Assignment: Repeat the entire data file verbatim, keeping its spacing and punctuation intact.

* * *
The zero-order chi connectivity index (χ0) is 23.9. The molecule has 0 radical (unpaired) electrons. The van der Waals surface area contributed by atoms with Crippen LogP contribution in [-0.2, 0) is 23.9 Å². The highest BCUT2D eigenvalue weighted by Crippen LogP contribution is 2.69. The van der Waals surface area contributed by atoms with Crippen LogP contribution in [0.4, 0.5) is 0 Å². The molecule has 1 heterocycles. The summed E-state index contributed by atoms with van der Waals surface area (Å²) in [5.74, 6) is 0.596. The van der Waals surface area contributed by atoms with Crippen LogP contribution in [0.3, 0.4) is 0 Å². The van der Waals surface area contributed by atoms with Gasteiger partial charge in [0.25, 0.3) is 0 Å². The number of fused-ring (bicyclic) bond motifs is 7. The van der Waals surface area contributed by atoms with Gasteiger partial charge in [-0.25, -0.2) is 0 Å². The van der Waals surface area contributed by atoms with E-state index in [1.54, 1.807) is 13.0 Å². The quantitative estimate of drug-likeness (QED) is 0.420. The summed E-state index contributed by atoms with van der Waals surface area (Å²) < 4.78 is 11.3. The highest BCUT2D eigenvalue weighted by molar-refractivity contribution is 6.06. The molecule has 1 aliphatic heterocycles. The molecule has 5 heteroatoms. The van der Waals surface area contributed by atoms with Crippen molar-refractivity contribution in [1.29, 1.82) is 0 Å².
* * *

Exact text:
The zero-order chi connectivity index (χ0) is 23.9. The molecule has 0 radical (unpaired) electrons. The van der Waals surface area contributed by atoms with Crippen LogP contribution in [-0.2, 0) is 23.9 Å². The highest BCUT2D eigenvalue weighted by Crippen LogP contribution is 2.69. The van der Waals surface area contributed by atoms with Crippen LogP contribution in [0.4, 0.5) is 0 Å². The molecule has 1 heterocycles. The summed E-state index contributed by atoms with van der Waals surface area (Å²) in [5.74, 6) is 0.596. The van der Waals surface area contributed by atoms with Crippen LogP contribution in [0.3, 0.4) is 0 Å². The van der Waals surface area contributed by atoms with Gasteiger partial charge in [0.25, 0.3) is 0 Å². The number of fused-ring (bicyclic) bond motifs is 7. The van der Waals surface area contributed by atoms with Gasteiger partial charge in [-0.25, -0.2) is 0 Å². The van der Waals surface area contributed by atoms with E-state index in [1.54, 1.807) is 13.0 Å². The quantitative estimate of drug-likeness (QED) is 0.420. The summed E-state index contributed by atoms with van der Waals surface area (Å²) < 4.78 is 11.3. The highest BCUT2D eigenvalue weighted by molar-refractivity contribution is 6.06. The molecule has 1 aliphatic heterocycles. The molecule has 5 heteroatoms. The van der Waals surface area contributed by atoms with Crippen molar-refractivity contribution in [1.29, 1.82) is 0 Å².